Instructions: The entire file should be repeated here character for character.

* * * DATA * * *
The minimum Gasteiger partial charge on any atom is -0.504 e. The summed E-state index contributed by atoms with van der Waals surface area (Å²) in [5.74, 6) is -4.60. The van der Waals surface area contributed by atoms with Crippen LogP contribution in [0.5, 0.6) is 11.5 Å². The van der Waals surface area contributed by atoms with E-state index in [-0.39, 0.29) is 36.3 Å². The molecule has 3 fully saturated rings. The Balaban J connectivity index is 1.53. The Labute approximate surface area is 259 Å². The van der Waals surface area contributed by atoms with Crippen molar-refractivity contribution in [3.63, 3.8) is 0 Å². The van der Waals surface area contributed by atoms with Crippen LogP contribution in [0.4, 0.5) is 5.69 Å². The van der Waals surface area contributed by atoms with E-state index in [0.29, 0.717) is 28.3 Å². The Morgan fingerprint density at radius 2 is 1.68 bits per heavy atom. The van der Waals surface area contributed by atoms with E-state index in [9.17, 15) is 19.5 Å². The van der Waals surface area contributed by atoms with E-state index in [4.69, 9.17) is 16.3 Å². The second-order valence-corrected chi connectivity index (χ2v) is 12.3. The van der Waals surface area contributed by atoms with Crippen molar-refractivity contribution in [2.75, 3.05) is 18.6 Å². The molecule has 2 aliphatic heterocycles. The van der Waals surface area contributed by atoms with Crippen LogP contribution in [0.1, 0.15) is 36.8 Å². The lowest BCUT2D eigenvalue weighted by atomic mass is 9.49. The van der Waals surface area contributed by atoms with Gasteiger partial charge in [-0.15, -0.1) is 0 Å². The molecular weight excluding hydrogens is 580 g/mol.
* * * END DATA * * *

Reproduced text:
The minimum Gasteiger partial charge on any atom is -0.504 e. The summed E-state index contributed by atoms with van der Waals surface area (Å²) in [5.74, 6) is -4.60. The van der Waals surface area contributed by atoms with Crippen LogP contribution in [0.5, 0.6) is 11.5 Å². The van der Waals surface area contributed by atoms with E-state index in [-0.39, 0.29) is 36.3 Å². The molecule has 3 fully saturated rings. The Balaban J connectivity index is 1.53. The Labute approximate surface area is 259 Å². The van der Waals surface area contributed by atoms with Crippen molar-refractivity contribution in [3.63, 3.8) is 0 Å². The van der Waals surface area contributed by atoms with Crippen LogP contribution in [0.4, 0.5) is 5.69 Å². The van der Waals surface area contributed by atoms with E-state index in [0.29, 0.717) is 28.3 Å². The Morgan fingerprint density at radius 2 is 1.68 bits per heavy atom. The van der Waals surface area contributed by atoms with E-state index in [9.17, 15) is 19.5 Å². The van der Waals surface area contributed by atoms with E-state index in [4.69, 9.17) is 16.3 Å². The second-order valence-corrected chi connectivity index (χ2v) is 12.3. The van der Waals surface area contributed by atoms with Crippen molar-refractivity contribution in [2.75, 3.05) is 18.6 Å². The molecule has 2 aliphatic heterocycles. The van der Waals surface area contributed by atoms with Crippen LogP contribution in [0.1, 0.15) is 36.8 Å². The lowest BCUT2D eigenvalue weighted by atomic mass is 9.49. The van der Waals surface area contributed by atoms with Gasteiger partial charge in [-0.15, -0.1) is 0 Å². The molecular weight excluding hydrogens is 580 g/mol.